The Philosophy of John Locke Essay

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In his Second Treatise of Government, Locke proposes an idealized state of nature in which men are self-sufficient and content. The implications of his idealized population lead him to derive the existence of government from its own theoretical roots: Locke proposes government as a naturally occurring consequence of his state of nature. This derivation is founded on the injustice of man in his natural state: it is the imperfections found in the state of nature that necessitate government. This paper aims to show why the inequality caused by the existence of a market economy is an intentional and necessary path from Locke’s state of nature to the existence of the commonwealth. It will first argue that unequal possession is an …show more content…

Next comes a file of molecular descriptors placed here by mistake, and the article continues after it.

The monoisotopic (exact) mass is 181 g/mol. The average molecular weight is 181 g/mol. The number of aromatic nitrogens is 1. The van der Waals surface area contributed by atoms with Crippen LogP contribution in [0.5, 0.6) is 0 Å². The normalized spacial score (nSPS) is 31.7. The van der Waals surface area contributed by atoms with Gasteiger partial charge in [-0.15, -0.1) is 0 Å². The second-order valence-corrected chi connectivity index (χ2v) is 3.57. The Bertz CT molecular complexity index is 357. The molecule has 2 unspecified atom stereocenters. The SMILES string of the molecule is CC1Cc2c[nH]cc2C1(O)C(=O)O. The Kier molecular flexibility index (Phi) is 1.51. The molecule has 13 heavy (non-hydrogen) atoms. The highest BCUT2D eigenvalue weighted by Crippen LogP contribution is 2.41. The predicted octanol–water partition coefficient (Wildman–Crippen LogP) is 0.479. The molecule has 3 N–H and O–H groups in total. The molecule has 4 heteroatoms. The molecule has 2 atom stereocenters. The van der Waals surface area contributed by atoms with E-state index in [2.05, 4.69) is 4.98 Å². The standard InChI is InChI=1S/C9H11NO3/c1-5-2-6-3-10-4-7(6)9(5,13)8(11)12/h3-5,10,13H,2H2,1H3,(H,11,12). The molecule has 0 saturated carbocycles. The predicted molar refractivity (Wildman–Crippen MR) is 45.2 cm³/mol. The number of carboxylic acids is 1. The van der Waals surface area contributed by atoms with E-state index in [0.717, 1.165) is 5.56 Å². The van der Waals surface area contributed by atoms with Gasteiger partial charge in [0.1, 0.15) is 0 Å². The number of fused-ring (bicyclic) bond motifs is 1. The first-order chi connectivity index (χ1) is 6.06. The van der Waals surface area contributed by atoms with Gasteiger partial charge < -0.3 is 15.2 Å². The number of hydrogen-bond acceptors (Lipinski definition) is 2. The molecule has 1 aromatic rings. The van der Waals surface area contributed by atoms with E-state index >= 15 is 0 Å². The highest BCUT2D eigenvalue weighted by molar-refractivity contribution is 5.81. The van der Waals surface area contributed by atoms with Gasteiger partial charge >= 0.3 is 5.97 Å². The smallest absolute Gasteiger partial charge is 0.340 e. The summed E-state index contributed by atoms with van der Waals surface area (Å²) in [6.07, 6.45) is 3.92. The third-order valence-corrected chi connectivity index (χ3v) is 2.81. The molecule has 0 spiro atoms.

Enforcing just punishment is one of the main pitfalls of his state of nature: when “everyone has the executive power of the law of nature...self-love will make men partial to themselves and their friends” (Locke 275). Men have full freedom over their lives and liberties, yet they are incapable of perfectly living out this freedom. This is a profound idea because it implies that the state of nature is not temporally indefinite. It is rather a phase men go through before entering into the contract that Locke endorses in this treatise. Locke’s description of the absolute freedom men have in nature and the inequality inherent in this freedom therefore necessitates some sort of societal development. Rather than directly introducing a proposed social contract, Locke defines the existence of property. The existence of inequality follows into this discussion. His description of property is of central importance, since it introduces a solution to the problem of the state of nature. Locke provides a very concrete argument, based on the freedom present in his state of nature. Since men have full liberty over themselves, they have full liberty over the things that their bodies produce. Locke defines property from this production; men have the God-given right to own the resources of the Earth that they put their labor into. Locke here uses the strong assumption that the Earth has plenty of resources for all to take as much

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